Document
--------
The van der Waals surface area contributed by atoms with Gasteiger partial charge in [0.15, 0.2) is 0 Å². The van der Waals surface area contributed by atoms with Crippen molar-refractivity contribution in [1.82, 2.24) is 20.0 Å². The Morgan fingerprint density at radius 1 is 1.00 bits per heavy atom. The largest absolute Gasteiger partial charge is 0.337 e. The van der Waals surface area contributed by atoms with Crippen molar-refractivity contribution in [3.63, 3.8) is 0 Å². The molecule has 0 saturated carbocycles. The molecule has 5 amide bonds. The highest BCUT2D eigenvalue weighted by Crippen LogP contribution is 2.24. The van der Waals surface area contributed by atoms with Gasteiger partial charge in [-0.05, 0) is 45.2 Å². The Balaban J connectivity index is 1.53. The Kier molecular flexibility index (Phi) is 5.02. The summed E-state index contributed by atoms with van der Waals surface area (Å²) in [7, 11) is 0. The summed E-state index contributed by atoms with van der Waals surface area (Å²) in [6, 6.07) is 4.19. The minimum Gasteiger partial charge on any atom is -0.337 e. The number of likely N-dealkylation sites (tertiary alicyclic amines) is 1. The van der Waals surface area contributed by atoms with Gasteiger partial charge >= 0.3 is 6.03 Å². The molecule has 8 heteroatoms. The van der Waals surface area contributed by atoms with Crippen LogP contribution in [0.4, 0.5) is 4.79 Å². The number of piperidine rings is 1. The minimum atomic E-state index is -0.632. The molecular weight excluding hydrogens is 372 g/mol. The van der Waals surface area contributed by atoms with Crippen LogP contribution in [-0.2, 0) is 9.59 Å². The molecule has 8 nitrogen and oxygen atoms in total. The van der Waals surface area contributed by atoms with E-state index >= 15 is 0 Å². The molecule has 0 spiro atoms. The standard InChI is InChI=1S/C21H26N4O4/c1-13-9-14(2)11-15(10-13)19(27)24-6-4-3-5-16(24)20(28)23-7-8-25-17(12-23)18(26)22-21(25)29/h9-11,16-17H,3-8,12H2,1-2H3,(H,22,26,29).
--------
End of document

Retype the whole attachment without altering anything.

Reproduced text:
The van der Waals surface area contributed by atoms with Gasteiger partial charge in [0.15, 0.2) is 0 Å². The van der Waals surface area contributed by atoms with Crippen molar-refractivity contribution in [1.82, 2.24) is 20.0 Å². The Morgan fingerprint density at radius 1 is 1.00 bits per heavy atom. The largest absolute Gasteiger partial charge is 0.337 e. The van der Waals surface area contributed by atoms with Crippen molar-refractivity contribution in [3.63, 3.8) is 0 Å². The molecule has 0 saturated carbocycles. The molecule has 5 amide bonds. The highest BCUT2D eigenvalue weighted by Crippen LogP contribution is 2.24. The van der Waals surface area contributed by atoms with Gasteiger partial charge in [-0.05, 0) is 45.2 Å². The Balaban J connectivity index is 1.53. The Kier molecular flexibility index (Phi) is 5.02. The summed E-state index contributed by atoms with van der Waals surface area (Å²) in [7, 11) is 0. The summed E-state index contributed by atoms with van der Waals surface area (Å²) in [6, 6.07) is 4.19. The minimum Gasteiger partial charge on any atom is -0.337 e. The number of likely N-dealkylation sites (tertiary alicyclic amines) is 1. The van der Waals surface area contributed by atoms with Gasteiger partial charge >= 0.3 is 6.03 Å². The molecule has 8 heteroatoms. The van der Waals surface area contributed by atoms with Crippen LogP contribution in [0.4, 0.5) is 4.79 Å². The number of piperidine rings is 1. The minimum atomic E-state index is -0.632. The molecular weight excluding hydrogens is 372 g/mol. The van der Waals surface area contributed by atoms with Crippen LogP contribution in [-0.2, 0) is 9.59 Å². The molecule has 8 nitrogen and oxygen atoms in total. The van der Waals surface area contributed by atoms with E-state index >= 15 is 0 Å². The molecule has 0 spiro atoms. The standard InChI is InChI=1S/C21H26N4O4/c1-13-9-14(2)11-15(10-13)19(27)24-6-4-3-5-16(24)20(28)23-7-8-25-17(12-23)18(26)22-21(25)29/h9-11,16-17H,3-8,12H2,1-2H3,(H,22,26,29).